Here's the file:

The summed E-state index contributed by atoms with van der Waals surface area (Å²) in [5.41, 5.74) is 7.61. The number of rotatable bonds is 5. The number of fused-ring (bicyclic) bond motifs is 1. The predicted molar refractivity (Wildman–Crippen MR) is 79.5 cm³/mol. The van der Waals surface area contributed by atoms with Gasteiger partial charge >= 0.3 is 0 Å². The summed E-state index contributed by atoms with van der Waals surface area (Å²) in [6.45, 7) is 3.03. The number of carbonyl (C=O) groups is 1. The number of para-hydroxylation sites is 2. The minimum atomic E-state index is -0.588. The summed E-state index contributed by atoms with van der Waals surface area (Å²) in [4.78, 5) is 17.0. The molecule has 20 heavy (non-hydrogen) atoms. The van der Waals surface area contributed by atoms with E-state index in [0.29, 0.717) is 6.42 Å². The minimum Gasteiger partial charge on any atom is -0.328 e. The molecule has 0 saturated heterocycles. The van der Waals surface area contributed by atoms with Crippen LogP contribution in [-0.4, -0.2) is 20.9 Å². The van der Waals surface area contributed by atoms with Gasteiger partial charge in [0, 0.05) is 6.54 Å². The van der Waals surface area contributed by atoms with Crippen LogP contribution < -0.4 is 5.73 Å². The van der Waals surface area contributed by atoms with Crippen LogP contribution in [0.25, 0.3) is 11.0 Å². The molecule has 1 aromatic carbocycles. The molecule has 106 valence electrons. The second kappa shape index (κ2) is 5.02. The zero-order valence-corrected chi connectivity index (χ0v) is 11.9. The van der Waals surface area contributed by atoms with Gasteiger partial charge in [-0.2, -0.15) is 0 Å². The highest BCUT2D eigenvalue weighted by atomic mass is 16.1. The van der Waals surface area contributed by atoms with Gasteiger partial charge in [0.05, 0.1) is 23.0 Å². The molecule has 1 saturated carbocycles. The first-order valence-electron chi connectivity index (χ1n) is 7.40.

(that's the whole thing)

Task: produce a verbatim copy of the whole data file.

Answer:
The summed E-state index contributed by atoms with van der Waals surface area (Å²) in [5.41, 5.74) is 7.61. The number of rotatable bonds is 5. The number of fused-ring (bicyclic) bond motifs is 1. The predicted molar refractivity (Wildman–Crippen MR) is 79.5 cm³/mol. The van der Waals surface area contributed by atoms with Gasteiger partial charge >= 0.3 is 0 Å². The summed E-state index contributed by atoms with van der Waals surface area (Å²) in [6.45, 7) is 3.03. The number of carbonyl (C=O) groups is 1. The number of para-hydroxylation sites is 2. The minimum atomic E-state index is -0.588. The summed E-state index contributed by atoms with van der Waals surface area (Å²) in [4.78, 5) is 17.0. The molecule has 20 heavy (non-hydrogen) atoms. The van der Waals surface area contributed by atoms with E-state index in [0.29, 0.717) is 6.42 Å². The minimum Gasteiger partial charge on any atom is -0.328 e. The molecule has 0 saturated heterocycles. The van der Waals surface area contributed by atoms with Crippen LogP contribution in [-0.4, -0.2) is 20.9 Å². The van der Waals surface area contributed by atoms with Gasteiger partial charge in [0, 0.05) is 6.54 Å². The van der Waals surface area contributed by atoms with Crippen LogP contribution < -0.4 is 5.73 Å². The van der Waals surface area contributed by atoms with Crippen LogP contribution in [0.25, 0.3) is 11.0 Å². The molecule has 1 aromatic carbocycles. The molecule has 106 valence electrons. The second kappa shape index (κ2) is 5.02. The zero-order valence-corrected chi connectivity index (χ0v) is 11.9. The van der Waals surface area contributed by atoms with Gasteiger partial charge in [-0.2, -0.15) is 0 Å². The highest BCUT2D eigenvalue weighted by atomic mass is 16.1. The van der Waals surface area contributed by atoms with Gasteiger partial charge in [0.05, 0.1) is 23.0 Å². The molecule has 1 saturated carbocycles. The first-order valence-electron chi connectivity index (χ1n) is 7.40.